Eight years. Eight long years, the longest playoff drought in team history.
Now the wandering is over. The Miami Dolphins are back. Back in the playoffs. Back to their rightful place among the league’s best.
Back where they belong. Back at the big boy table again.
This is the emphatic statement we can make today after Miami’s thrilling 34-31 OT win over the Buffalo Bills at New Era Field, coupled with Kansas City’s big win over the Denver Broncos. The only question now is whether the Dolphins are seeded fifth or sixth.
It’s just like the good old days, when the Dolphins regularly used their divisional foes as stepping stones to postseason glories. In this case, they ended the Bills’ playoff hopes in their house, in front of their fans and in their weather.
Sweet, sweet music.
It’s back to the future, Dolfans. Or, as Yogi Berra once said, “It’s déjà vu all over again!”
This season’s unprecedented turnaround, from the abyss of a 1-4 start to a playoff worthy 10-5 mark, will go down as one of the fine seasons in team history no matter what happens here on out. It’s a triumph to be added to the many achievements of this storied franchise over the past 50 years.
There is still one more game before the playoffs begin, and it does have playoff seeding implications for the Dolphins and for the opposing New England Patriots. Complicating the Dolphins’ preparations is the question of whether or not to rest certain injured defensive starters before the playoffs begin.
There are valid arguments to be made both ways, but head coach Adam Gase has made it clear that the Dolphins will approach this game focused on going 1-0 as they have in past weeks. Their singular focus is on defeating the Patriots.
Smart man. Gase knows that lying down against a divisional rival is a really bad look and is not something that preserves momentum or generates positive feelings heading into a playoff showdown. That being said, guys who have been struggling to practice with nagging injuries (most notably OLB Jelani Jenkins) could very well be held out.
The only personnel question on offense could be how many carries RB Jay Ajayi gets coming off a 206 yard effort against the Bills. He’s young but 32 carries is a lot for anyone. He also has some sort of nagging shoulder injury. Don’t be surprised if Gase is judicious with Ajayi’s workload this week in order to preserve his legs and have him fresh for Wild Card Weekend. Reserve RBs Kenyan Drake and Damien Williams are capable of handling additional carries.
These are the sorts of discussions you get to have when you reach the postseason. No matter how the finale against the Patriots at Hard Rock Stadium turns out (1pm ET, CBS), the Dolphins have proven themselves legitimate contenders. Consider that this team has won 9 of their past 10 games and that the lone defeat they suffered was against a team (Ravens) they won’t see again this season.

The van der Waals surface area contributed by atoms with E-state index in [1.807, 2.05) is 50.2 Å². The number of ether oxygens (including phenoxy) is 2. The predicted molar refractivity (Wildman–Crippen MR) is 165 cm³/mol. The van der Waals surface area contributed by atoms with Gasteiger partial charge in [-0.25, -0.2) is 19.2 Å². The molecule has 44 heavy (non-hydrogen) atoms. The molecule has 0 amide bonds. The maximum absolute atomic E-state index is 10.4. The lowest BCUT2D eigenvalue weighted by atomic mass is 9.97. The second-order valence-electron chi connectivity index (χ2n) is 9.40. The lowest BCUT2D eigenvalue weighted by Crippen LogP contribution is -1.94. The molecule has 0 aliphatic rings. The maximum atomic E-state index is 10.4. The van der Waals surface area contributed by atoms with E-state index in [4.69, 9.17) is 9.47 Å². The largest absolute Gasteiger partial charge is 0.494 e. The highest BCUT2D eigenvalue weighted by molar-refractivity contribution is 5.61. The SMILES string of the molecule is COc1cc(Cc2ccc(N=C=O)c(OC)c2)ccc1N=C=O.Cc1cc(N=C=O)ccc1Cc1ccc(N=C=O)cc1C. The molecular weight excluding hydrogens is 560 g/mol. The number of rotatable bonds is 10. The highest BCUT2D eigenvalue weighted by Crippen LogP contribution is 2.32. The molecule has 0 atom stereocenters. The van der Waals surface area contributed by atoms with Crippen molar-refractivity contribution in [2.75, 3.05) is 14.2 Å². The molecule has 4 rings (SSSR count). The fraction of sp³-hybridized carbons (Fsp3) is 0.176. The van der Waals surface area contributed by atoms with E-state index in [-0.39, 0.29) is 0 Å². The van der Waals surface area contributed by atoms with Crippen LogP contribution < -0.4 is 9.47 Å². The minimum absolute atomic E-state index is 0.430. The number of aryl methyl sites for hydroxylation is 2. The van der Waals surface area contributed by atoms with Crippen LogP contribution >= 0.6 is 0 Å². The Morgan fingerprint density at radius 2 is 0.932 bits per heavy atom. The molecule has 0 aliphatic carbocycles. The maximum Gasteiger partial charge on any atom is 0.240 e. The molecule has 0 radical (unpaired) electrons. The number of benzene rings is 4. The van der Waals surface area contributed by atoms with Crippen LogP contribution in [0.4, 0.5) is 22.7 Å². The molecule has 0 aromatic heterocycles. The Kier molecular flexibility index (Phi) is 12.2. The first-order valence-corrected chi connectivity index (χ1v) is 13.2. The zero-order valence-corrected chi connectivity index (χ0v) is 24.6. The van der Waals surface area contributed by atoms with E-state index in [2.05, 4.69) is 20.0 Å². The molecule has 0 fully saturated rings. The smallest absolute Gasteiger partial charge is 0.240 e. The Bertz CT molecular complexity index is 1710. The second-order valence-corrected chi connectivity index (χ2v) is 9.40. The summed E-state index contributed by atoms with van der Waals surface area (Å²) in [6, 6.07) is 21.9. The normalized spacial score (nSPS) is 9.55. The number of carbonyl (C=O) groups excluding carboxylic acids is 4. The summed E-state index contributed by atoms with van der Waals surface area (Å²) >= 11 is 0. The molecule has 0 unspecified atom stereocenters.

Also consider that they have an elite RB (Ajayi) and one of the better offensive lines in the game. They have a big, multi-talented TE (Dion Sims), and three starting wide receivers who have the ability to house any reception. And even though they are without QB Ryan Tannehill, back up Matt Moore has been doing a fine Earl Morrall impression. Add to this the steady hand of Gase, one of the best playcallers in the business, and you have a potent unit who can hang 30 on any playoff team.
The Dolphins also possess perhaps the best defensive line in football (featuring two perennial Pro Bowlers in Cam Wake and Ndamukong Suh), together with some real quality depth up front. They also possess a talented MLB (Kiko Alonso), a quartet of talented young corners who have been doing some surprisingly solid work during this winning streak, and a versatile Safety in Michael Thomas who has a knack for the big play. Yes, there are serious health concerns on defense at linebacker and safety. Defensive coordinator Vance Joseph deserves a ton of credit for pulling this unit together and covering the gaps as best as possible; he will need to stay creative here on out (e.g. utilizing Wake situationally at OLB).
This team also has some key intangibles on their side, namely strong leadership and perseverance. And, most importantly, they play together.
All of these things are key ingredients to a deep playoff run. And if by some miracle QB Ryan Tannehill can return, their odds improve even further.
On Tannehill: it won’t be enough for him to be able to walk without a cast or a limp. Assuming he gets cleared to practice, he must prove to Gase that he can protect himself in the pocket. Aside from fear of making his knee injury worse, Gase knows Tannehill is not at his best when he is stationary.
Quite frankly, as resolute as Tannehill is, the odds are not in his favor. Then again, the fact that he is even in consideration to return this season is crazy in itself. Tannehill is one tough SOB.
Of course this will be a moot point this week as Moore will certainly face the Pats.
Back to this week’s business: the Pats won’t be the same lethargic rival the Dolphins defeated at the end of last season, a loss that cost the Pats home field advantage throughout the playoffs and probably a trip to Super Bowl 50. They will come to play this time in order to try and secure the top seed. The Dolphins will be ready, energized by their playoff berth and a charged fan base that will make Hard Rock Stadium louder than ever. Without a doubt, this is not the same team the Pats faced in Week 2. Not even close.
“We played like we usually do,” RB Damien Williams stated matter-of-factly. “This is what we’ve done the whole second half of the season. We’ve been taking what we wanted. Home or away, we take what’s ours.”
This now includes a trip to the playoffs.